A SIMPLE guide to relieve lower back pain when sleeping!

Most human beings will deal with lower back pain at some point in life. This pain can affect your quality of life by interfering with your job, relationships, moods, and mental well-being. Experiencing lower back pain when sleeping can keep you awake throughout the night which can result in waking up feeling grumpy and tired the next day. This limits your desire to be active and makes it very difficult to have a productive day. Therefore, it is important to seek solutions to this pain as soon as you can. This article will empower you with information on how to deal with and relieve lower back pain when sleeping.

Types of Lower Back Pain

A large percentage of the people experiencing lower back pain have sustained an injury. Injuries that sprain or strain muscles in the lower back, such as those caused by poor lifting of heavy objects, are the most common causes of lower back pain. The pain can also be caused by diseases, including arthritis, sciatica, cancer of the spinal cord, kidney infections, spinal infections, etc. Usually, acute lower back pain lasts for a couple of days or weeks. On the other hand, chronic lower back pain lasts more than three months. There are different types of lower back pain [1], and we shall classify them below.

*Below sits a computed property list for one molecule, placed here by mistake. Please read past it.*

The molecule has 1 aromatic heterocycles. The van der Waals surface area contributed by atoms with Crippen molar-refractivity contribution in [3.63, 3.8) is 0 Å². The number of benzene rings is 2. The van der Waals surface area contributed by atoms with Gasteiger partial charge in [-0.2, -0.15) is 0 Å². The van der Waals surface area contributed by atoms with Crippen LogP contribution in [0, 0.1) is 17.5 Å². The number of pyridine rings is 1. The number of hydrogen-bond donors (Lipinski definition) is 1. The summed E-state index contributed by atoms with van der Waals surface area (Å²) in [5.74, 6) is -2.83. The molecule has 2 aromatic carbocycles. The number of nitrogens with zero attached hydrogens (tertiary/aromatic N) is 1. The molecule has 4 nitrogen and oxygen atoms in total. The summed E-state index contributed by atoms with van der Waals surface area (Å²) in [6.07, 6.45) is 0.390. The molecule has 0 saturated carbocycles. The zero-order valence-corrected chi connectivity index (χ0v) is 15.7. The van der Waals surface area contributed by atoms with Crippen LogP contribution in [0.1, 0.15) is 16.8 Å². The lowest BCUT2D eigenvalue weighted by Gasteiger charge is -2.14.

Axial/ Mechanical Pain

Axial or mechanical pain usually is confined to a single spot or area, for instance, the lower back. This pain can be sharp or dull, or it can come and go. It can also be throbbing pain or constant pain. Axial pain is mainly caused by muscle strains.

Referred Pain

This type of pain is dull and achy. It is not restricted to one area. Instead, it can move around, and its intensity varies. An example of referred pain is witnessed in degenerative disc disease that causes lower back pain that also causes hip or thigh pain.

Radicular Pain/ Radiculopathy

Radicular pain is searing pain that many people describe as the feeling of electric shock. Usually, this pain follows the spinal nerve, and it exits at the spinal canal. Inflammation or compression of the spinal nerve root causes radicular pain. When this type of pain attacks the lower back or lumbar spine, it may sometimes travel to the legs. This type of pain is also known as radiculopathy.

What Causes Different Types of Lower Back Pain?

Mechanical, referred, or radicular pain is caused by different factors. Usually, lower back pain makes sleeping uncomfortable or, in severe cases, impossible. Therefore, it is necessary to know the possible causes of [2] these types of lower back pain.


Excess or strenuous activity can cause the muscles and ligaments in your lower back to stretch or tear. If you have a strain, you will likely feel muscle spasms, pain, and stiffness in the lower back. Usually, rest and physical therapy resolve the pain.

Disc Injury

The discs at the back of the human body are prone to injury, and the risk of injury increases with age. When the outside of the disc herniates or tears, there is compression of the nerve root. This causes a lot of pain.

Spinal Stenosis

This condition occurs when the spinal column becomes narrow, putting pressure on your spinal nerves or cord. This happens when the discs between the vertebrae degenerate and cause the compression of the nerve roots. Besides causing pain, this situation also causes cramping and numbness.